"Nobody was entitled to think the Iraq venture would be roses all the way, given that Saddam Hussein had repressed Iraqis for three decades, depriving the nation of a cadre of local leaders like, say, Hamid Karzai in Kabul. But we had a vision of what might have been achieved. It would not be too much to say it was a noble vision, but it was not one grounded in the hard reality of a fractured, multiethnic society. Saddam held his citizens down by brutality and cunning, not giving religious leaders a key role, as we did, yet subtly balancing religious rivalries one against the other. Shiites account for some 60 percent of Iraq's population, and for them democracy means empowerment. But the Sunnis, who had dominated under Saddam for so long, were never going to accept minority status, and the Kurds were not going to accept anything less than de facto sovereignty, which they obtained after the 1991 Gulf War.

Occupiers. Alas, whatever chances we may have had to overcome these difficulties have been torpedoed by the breathtaking incompetence of the Bush administration in managing postwar Iraq. Senior officials from the president on down ignored warnings that we might win the war and lose the peace. Gen. Tommy Franks won the battle for Baghdad but seemed to feel that planning for the postwar period was someone else's job. But whose? We sent an inept group of operatives to run Iraq, often appointed because of their political leanings. Whatever support we originally enjoyed there we began to lose when we allowed criminals to rampage. Then the Americans, fabled for their can-do efficiency, failed again and again to deliver electricity, water, and, most critically, security. Today, the violence is estimated by one account to have cost more than 600,000 Iraqis their lives. "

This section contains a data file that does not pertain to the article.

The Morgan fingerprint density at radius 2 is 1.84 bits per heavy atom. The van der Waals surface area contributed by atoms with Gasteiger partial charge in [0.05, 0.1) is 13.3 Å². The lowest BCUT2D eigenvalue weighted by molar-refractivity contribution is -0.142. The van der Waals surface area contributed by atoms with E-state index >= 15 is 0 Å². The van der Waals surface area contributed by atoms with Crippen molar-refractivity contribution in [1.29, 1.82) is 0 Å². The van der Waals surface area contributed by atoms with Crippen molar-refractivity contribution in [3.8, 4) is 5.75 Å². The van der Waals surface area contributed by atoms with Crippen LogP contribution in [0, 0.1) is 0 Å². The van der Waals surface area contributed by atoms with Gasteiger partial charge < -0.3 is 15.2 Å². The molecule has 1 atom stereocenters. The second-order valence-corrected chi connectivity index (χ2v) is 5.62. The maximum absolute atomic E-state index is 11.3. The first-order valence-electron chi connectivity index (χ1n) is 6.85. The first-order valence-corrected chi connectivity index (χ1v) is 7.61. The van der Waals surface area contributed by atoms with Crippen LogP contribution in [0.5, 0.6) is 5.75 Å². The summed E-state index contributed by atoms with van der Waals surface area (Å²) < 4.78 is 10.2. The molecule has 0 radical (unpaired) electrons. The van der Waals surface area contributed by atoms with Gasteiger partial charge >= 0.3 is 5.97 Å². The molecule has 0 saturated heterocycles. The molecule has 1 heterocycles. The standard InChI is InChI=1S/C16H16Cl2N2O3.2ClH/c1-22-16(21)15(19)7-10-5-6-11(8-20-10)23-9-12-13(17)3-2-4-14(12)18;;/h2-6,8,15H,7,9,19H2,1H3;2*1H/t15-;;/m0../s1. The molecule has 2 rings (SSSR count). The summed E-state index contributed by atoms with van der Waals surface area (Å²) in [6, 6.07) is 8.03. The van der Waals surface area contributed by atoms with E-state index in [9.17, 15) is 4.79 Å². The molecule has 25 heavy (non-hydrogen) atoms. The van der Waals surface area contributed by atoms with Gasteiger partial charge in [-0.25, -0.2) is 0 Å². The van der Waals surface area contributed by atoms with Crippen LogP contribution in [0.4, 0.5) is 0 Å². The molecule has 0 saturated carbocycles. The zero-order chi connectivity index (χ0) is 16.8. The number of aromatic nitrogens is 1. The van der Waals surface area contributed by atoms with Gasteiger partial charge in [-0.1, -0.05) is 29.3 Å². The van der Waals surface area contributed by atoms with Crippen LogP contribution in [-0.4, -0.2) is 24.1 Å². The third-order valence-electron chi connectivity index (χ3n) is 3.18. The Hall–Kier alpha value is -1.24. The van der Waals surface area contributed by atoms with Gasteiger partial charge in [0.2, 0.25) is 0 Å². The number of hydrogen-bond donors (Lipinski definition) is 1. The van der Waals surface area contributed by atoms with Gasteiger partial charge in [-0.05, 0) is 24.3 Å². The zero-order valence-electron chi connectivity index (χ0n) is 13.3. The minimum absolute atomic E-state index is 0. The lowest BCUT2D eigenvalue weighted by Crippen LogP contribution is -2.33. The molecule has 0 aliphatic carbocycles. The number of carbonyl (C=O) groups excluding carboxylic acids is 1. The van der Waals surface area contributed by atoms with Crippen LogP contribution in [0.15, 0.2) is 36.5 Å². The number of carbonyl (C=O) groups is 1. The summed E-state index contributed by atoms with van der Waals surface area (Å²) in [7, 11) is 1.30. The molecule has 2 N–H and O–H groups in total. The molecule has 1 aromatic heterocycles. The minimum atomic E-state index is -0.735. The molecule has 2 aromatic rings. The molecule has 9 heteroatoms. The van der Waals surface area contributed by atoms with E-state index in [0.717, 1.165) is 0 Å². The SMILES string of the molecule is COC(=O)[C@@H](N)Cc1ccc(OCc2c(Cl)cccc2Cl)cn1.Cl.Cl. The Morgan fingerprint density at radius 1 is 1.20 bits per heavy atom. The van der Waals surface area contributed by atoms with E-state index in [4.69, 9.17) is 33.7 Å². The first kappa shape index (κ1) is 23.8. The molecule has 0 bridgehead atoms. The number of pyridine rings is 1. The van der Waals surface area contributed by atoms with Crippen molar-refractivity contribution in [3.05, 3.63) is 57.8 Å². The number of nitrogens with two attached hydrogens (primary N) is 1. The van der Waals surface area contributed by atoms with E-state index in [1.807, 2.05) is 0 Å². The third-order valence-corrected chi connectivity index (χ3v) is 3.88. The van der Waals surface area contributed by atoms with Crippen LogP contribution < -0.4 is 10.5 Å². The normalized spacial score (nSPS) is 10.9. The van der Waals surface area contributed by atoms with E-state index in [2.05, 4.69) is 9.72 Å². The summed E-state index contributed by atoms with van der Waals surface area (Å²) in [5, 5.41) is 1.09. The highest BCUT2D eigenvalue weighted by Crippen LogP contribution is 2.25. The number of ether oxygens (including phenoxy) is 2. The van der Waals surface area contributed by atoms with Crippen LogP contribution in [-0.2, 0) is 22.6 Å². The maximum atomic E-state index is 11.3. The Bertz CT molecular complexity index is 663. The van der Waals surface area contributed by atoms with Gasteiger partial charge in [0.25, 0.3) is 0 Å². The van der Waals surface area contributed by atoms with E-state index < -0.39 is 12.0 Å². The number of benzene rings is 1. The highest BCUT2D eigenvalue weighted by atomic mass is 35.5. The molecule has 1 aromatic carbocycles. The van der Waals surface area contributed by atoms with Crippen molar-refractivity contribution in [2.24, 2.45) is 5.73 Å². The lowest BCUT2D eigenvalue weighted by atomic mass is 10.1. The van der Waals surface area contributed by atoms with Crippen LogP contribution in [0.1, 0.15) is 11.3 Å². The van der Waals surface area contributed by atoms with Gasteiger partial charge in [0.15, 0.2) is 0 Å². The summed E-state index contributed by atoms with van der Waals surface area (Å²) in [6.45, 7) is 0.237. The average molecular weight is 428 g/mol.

What I notice hasn't been mentioned is that this October has not only been the worst month for Americans this year, it has been the worse since November 2004. The situation has worsened. Much of the territory in Iraq is really controlled by either Sunni or Shia militias now. Our troops will be lucky to get out of there, with even some semblence of government and order restored. And there is no guarantee, that even if US forces stayed there until 2016, that the day after all US troops are gone, all hell might break loose again. Indeed, the hell on earth scenario is already happening for this corner of our planet.Posted by Picasa

Wednesday, October 18, 2006

Chagdud Tulku Rinpoche

at IronKnot Ranch, April 2001

I recently substantially added to the biography of Chagdud Tulku Rinpoche over at Wikipedia . And added the photo above which I took I believe April 5th, 2001 at IronKnot Ranch in New Mexico. I am going to go ahead an add to this blog, what I wrote, because I know over time, the bio at Wikipedia will get edited, and I fear 'dumbed' down or keel-hauled. To elaborate I don't like to see valid information subtracted from an article, just because someone doing an edit doesn't like the information presented. Okay . Here goes. It will make a huge post, but hopefully it will be of some benefit: